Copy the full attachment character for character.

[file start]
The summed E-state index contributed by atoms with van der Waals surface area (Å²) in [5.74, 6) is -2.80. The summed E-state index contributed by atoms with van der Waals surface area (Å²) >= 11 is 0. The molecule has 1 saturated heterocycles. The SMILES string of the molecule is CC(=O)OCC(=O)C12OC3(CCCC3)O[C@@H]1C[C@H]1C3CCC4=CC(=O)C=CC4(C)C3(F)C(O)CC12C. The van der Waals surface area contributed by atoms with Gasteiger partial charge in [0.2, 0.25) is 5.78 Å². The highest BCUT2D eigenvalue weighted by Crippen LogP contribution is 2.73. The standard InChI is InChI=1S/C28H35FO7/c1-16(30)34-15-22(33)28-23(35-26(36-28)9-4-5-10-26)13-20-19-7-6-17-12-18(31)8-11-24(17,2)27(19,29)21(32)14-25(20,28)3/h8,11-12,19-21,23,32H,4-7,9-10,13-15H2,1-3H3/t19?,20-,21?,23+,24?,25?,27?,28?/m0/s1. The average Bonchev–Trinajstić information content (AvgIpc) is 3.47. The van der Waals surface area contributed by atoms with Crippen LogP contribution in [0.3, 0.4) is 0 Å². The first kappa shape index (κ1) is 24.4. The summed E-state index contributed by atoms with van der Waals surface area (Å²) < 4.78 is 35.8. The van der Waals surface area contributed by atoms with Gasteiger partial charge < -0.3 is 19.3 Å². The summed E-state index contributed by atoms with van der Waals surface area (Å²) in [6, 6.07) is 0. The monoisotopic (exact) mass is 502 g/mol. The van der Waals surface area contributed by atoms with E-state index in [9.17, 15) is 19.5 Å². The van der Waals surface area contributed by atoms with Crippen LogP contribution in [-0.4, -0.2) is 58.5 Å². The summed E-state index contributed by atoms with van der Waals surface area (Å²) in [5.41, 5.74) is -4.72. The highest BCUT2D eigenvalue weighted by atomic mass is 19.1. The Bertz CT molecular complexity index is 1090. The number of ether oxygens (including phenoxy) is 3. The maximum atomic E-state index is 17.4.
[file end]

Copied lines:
The summed E-state index contributed by atoms with van der Waals surface area (Å²) in [5.74, 6) is -2.80. The summed E-state index contributed by atoms with van der Waals surface area (Å²) >= 11 is 0. The molecule has 1 saturated heterocycles. The SMILES string of the molecule is CC(=O)OCC(=O)C12OC3(CCCC3)O[C@@H]1C[C@H]1C3CCC4=CC(=O)C=CC4(C)C3(F)C(O)CC12C. The van der Waals surface area contributed by atoms with Gasteiger partial charge in [0.2, 0.25) is 5.78 Å². The highest BCUT2D eigenvalue weighted by Crippen LogP contribution is 2.73. The standard InChI is InChI=1S/C28H35FO7/c1-16(30)34-15-22(33)28-23(35-26(36-28)9-4-5-10-26)13-20-19-7-6-17-12-18(31)8-11-24(17,2)27(19,29)21(32)14-25(20,28)3/h8,11-12,19-21,23,32H,4-7,9-10,13-15H2,1-3H3/t19?,20-,21?,23+,24?,25?,27?,28?/m0/s1. The average Bonchev–Trinajstić information content (AvgIpc) is 3.47. The van der Waals surface area contributed by atoms with Crippen LogP contribution in [0.3, 0.4) is 0 Å². The first kappa shape index (κ1) is 24.4. The summed E-state index contributed by atoms with van der Waals surface area (Å²) < 4.78 is 35.8. The van der Waals surface area contributed by atoms with Gasteiger partial charge < -0.3 is 19.3 Å². The summed E-state index contributed by atoms with van der Waals surface area (Å²) in [6, 6.07) is 0. The monoisotopic (exact) mass is 502 g/mol. The van der Waals surface area contributed by atoms with E-state index in [9.17, 15) is 19.5 Å². The van der Waals surface area contributed by atoms with Crippen LogP contribution in [-0.4, -0.2) is 58.5 Å². The summed E-state index contributed by atoms with van der Waals surface area (Å²) in [5.41, 5.74) is -4.72. The highest BCUT2D eigenvalue weighted by atomic mass is 19.1. The Bertz CT molecular complexity index is 1090. The number of ether oxygens (including phenoxy) is 3. The maximum atomic E-state index is 17.4.